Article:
Monocrystalline panels use solar cells that are cut from purely drawn crystalline silicon bars. The entire cell is aligned in one direction, which means that when the sun is shining brightly on them at the correct angle, they are extremely efficient. These panels work best in direct sunshine such as is normally found in the American Southwest. The silicon bars are octagonal in shape, so panels made this way have a little bit of wasted space between the cells.
Polycrystalline panels are made from blocks of less-uniform silicon molded into rectangular cells. Because the individual crystals are not all perfectly aligned, they are not quite as efficient. But the cells work better with light at all angles or in low light conditions, making them a better choice for locations that do not have constant exposure to strong sunlight, like most northern states.
Hybrid panels add a special substrate material behind the silicon layer to capture more of the sun’s energy. They are the most efficient solar panels available but cost much more than other panels. They are useful when the available space for a solar installation is limited but are not cost effective for most residential applications. They do have the advantage of working well in low light environments.
All-black panels are popular for some specialized situations, such as preserving the visual appearance of historic properties with slate or dark-colored roofs. They use a black background behind the solar cells instead of the white background found on conventional panels. They also use black anodized aluminum frames instead of the bright finished aluminum usually used. They may make for a better appearance when installed but they absorb much more heat from the sun, causing them to overheat and lose efficiency. They may be trendy but should be avoided if at all possible.
We Have Electricity. Now What?
The electricity created by a solar panel is in the form of direct current, commonly known as DC. But the electricity we use in our homes is alternating current, also known as AC. The two are incompatible with each other, so the current coming from the solar panel has to be converted to AC before we can use it.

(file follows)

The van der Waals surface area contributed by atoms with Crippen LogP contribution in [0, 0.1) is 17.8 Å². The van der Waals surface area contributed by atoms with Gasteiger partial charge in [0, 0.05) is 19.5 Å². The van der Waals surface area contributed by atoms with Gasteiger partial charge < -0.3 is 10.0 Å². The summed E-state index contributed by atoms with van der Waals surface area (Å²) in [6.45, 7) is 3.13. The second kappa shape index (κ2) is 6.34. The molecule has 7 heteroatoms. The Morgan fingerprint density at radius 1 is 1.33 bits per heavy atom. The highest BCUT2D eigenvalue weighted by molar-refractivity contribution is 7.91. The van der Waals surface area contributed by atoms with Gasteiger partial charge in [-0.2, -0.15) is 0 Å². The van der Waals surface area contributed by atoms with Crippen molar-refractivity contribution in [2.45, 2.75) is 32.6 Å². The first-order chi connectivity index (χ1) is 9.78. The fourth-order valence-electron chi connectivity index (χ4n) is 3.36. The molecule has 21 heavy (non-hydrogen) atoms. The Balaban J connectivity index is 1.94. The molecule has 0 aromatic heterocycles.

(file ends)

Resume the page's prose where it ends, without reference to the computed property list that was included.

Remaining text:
You would think the device performing that operation would be called a converter, but in fact it is known as an inverter. It transforms the DC current into AC current so it can operate our appliances (like air conditioners, refrigerators, and water heaters). The inverter performs another essential service. Most electric companies allow us to sell excess electricity from our solar panel system to the utility, but first it must meet all the criteria necessary to be compatible with the electrical grid. The inverter takes care of this chore for us.
For most solar panel users, the solar electricity system on the roof provides much of the electricity needed to run the home during the day while the sun is shining. In the US, any extra energy is typically sold to the local utility company. At night, when the output of the solar system declines as the sun sets, the homeowner buys that excess power back to cool or heat the house, cook dinner, and run the lights and entertainment devices used by the members of the household. However, some solar panel users are off the grid and store their solar-generated electricity in batteries for use when the sun isn’t shining. Also, in some locations, solar panel users may be on the grid but unable to sell excess electricity to the grid.
In many other countries, all electricity generated by solar panels is sold to the grid for a designated price. Meanwhile, for the electricity the home or business uses, it pays the grid operator or utility just like anyone else.
In other articles, we will talk about the cost of solar, whether it is better to lease or own a solar system, and how to claim the many federal, state, and local incentives available for residential solar power.